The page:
Maskery was a fraud and impersonating a therapist prior to submitting the petition to the court yet the
state Defendants willfully filed the fraudulent petition.

“In this case, C.A. alleged just such a conspiracy between Weir and Karen, and Deputy Sheriff
James Brokaw. Specifically, C.A. asserted that Weir and Karen conspired with James, who was a deputy
sheriff, in July 1983 to file false allegations of child neglect in order to cause the DCFS to remove C.A.
from his home and to thereby cause C.A.’s parents to divorce, because of the religious beliefs and
practices of C.A’s family. [FN 12] While Weir and Karen claim that C.A.’s allegations are too vague to
withstand dismissal under 12(b)(6), C.A has alleged all of the necessary facts: the who, what, when, why
and how. No more is required at this stage.” Brokaw v. Mercer County, 235 F.3d 1000 (7th Cir 2001)

“Alternatively, Weir and Karen seek cover in the various proceedings instituted as a result of their
complaint: a formal petition for adjudication of wardship, a court hearing, investigatory conferences held
by the DCFS, adjudication of wardship by the court, and a dispositional hearing by the court, seemingly
arguing that because a court determined that C.A. should remain in foster care, that demonstrates that
their complaints of neglect were justified. But, assuming that Weire, Karen and Deputy Sheriff James
Brokaw knew the allegations of child neglect were false, then these proceedings actually weaken their
case because that means they succeeded in the earlier stages of their conspiracy –they created upheaval in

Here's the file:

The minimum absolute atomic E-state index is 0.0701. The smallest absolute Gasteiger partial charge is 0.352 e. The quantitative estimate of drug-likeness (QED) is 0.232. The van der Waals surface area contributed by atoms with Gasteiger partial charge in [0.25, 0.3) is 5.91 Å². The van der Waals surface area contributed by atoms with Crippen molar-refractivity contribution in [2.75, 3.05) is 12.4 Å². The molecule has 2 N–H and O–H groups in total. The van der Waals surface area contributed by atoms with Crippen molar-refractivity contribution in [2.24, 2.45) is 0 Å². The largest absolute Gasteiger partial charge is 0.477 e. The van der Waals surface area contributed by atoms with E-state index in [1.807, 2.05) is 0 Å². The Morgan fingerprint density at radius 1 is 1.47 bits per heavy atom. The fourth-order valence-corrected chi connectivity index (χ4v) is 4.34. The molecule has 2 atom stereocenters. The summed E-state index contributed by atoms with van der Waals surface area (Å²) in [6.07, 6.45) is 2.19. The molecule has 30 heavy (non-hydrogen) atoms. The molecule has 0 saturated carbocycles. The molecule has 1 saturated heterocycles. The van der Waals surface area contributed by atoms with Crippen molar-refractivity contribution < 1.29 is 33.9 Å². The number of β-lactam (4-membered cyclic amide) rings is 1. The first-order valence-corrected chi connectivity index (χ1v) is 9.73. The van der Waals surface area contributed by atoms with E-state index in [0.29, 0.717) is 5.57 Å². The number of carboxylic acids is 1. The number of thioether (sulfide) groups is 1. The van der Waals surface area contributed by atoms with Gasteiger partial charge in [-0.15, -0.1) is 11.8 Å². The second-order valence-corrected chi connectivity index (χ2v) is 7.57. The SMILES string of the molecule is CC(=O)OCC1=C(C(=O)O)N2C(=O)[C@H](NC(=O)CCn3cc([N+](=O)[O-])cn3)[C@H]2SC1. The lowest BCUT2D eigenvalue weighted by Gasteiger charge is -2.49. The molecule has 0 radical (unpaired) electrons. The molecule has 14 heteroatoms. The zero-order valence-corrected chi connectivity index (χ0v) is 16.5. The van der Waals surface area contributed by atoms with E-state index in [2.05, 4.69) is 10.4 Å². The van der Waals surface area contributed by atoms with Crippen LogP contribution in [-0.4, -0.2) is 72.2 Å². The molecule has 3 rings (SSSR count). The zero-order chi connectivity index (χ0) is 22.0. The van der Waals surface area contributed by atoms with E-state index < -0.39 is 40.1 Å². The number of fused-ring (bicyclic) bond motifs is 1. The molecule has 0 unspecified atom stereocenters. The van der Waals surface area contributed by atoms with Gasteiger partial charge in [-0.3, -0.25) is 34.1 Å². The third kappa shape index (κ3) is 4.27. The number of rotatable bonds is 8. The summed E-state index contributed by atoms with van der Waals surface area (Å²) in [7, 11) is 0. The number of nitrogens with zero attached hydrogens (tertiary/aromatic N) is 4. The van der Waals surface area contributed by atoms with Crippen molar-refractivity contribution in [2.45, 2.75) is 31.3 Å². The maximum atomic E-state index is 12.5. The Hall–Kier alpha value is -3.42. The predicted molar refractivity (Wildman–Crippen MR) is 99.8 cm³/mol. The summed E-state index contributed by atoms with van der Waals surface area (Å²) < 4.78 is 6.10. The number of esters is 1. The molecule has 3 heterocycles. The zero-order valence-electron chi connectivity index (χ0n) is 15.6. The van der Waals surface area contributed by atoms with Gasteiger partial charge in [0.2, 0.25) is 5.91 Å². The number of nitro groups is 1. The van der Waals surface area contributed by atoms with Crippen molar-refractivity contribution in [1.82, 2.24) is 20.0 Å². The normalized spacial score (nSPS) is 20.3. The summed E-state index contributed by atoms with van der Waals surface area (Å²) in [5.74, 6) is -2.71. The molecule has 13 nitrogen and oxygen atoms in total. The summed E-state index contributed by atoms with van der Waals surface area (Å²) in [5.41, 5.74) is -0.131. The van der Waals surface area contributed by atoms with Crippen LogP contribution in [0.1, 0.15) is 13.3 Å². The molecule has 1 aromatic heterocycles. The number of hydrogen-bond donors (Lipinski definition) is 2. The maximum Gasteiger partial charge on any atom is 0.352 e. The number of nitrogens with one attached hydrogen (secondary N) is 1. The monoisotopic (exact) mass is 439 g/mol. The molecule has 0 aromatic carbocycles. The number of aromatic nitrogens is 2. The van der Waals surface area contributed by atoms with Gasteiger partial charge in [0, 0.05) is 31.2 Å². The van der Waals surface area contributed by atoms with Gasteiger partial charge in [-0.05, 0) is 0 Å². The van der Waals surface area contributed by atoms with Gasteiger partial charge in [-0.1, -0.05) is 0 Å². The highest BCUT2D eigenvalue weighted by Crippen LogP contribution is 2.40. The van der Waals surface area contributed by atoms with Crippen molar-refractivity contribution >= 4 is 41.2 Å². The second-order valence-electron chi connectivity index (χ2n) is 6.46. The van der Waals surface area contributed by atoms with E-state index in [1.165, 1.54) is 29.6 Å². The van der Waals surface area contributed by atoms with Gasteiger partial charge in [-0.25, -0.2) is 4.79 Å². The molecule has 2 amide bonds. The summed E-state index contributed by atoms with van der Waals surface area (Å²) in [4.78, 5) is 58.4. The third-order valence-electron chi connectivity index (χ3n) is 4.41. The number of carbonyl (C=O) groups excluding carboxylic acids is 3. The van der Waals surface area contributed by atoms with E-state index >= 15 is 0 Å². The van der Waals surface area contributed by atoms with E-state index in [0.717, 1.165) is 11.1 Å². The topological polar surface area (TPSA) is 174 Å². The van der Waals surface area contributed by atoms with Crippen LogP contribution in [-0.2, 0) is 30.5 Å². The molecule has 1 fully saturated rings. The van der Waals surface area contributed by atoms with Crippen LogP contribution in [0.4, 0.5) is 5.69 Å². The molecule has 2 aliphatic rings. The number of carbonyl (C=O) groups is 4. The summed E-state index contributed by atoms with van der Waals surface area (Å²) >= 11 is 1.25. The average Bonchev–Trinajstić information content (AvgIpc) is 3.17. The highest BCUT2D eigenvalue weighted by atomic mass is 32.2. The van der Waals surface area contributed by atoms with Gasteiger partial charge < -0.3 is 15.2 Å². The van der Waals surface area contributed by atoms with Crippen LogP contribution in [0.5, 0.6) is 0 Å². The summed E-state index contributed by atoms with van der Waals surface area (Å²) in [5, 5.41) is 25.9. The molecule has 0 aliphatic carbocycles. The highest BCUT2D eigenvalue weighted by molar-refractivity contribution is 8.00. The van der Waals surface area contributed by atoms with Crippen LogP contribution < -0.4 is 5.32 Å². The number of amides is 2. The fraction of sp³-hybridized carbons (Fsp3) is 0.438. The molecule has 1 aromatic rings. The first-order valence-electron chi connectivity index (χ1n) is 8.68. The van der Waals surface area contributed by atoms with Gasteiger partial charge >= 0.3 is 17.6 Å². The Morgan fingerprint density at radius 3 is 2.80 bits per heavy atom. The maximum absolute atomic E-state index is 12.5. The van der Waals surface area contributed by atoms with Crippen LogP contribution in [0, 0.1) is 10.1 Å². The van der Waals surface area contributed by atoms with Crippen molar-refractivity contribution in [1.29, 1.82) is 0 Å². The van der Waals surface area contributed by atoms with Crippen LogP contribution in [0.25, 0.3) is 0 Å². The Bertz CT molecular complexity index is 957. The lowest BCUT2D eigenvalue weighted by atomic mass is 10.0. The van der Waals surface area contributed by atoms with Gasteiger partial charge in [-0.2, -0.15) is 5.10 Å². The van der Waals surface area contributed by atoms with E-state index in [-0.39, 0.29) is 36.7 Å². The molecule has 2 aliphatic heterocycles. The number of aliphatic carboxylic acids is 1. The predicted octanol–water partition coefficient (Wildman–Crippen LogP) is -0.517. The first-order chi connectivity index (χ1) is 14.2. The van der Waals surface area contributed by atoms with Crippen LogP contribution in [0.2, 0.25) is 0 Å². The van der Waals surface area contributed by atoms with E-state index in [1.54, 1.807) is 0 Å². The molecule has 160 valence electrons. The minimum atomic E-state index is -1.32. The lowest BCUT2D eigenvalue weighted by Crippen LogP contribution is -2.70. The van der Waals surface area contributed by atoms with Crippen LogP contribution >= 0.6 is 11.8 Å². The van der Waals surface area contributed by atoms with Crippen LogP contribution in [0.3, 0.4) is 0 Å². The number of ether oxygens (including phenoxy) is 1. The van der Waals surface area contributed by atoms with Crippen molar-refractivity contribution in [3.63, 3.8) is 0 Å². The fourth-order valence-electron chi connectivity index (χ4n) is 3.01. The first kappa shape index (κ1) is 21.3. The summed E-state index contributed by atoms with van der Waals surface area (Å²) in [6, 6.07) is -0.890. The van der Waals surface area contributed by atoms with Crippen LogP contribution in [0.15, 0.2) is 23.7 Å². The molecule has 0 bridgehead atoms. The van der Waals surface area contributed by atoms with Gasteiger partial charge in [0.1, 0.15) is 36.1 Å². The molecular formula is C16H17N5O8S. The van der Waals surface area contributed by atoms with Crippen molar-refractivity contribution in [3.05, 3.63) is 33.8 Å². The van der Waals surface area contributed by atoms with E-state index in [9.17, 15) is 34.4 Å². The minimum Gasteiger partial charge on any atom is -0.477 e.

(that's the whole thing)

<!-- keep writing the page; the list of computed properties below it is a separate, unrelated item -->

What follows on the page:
C.A’s family by having him removed from his home and by subjected his family to governmental
interference. Moreover, as we have held in the criminal context, ‘[i]f police officers have been
instrumental in the plaintiff’s continued confinement or prosecution, they cannot escape liability by
pointing to the decisions of prosecutors or grand jurors or magistrates to confine or prosecute him.’ Jones
v. City of Chicago, 856 F.2d 985, 994 (7 th Cir.1988).” Brokaw v. Mercer County, 235 F.3d 1000 (7 th Cir
2001)

SECTION 28

IS WICCA / WICCAN A CONSTITUTIONALLY PROTECTED RELIGION?


Government recognition
Wiccan and other Neopagan groups have been recognized by governments in the US and Canada
and given tax-exempt status. Wiccan priests and priestesses have been given access to penitentiaries in
40
both countries, and the privilege of performing handfastings/marriages. On March 15, 2001, the list of
religious preferences in the United States Air Force Personnel Data System (MilMod) was augmented to
include: Dianic Wicca, Druidism, Gardnerian Wicca, Pagan, Seax Wicca, Shamanism, and Wicca.

Judge J. Butzner of the Fourth Circuit Federal Appeals Court confirmed the Dettmer v Landon
decision (799F 2nd 929) in 1986. He said: "We agree with the District Court that the doctrine taught by
the Church of Wicca is a religion." Butzner J. 1986 Fourth Circuit. A case was brought in 1983 in the
U.S. District Court in Michigan. The court found that 3 employees of a prison had restricted an inmate in
the performance of his Wiccan rituals. This "deprived him of his First Amendment right to freely exercise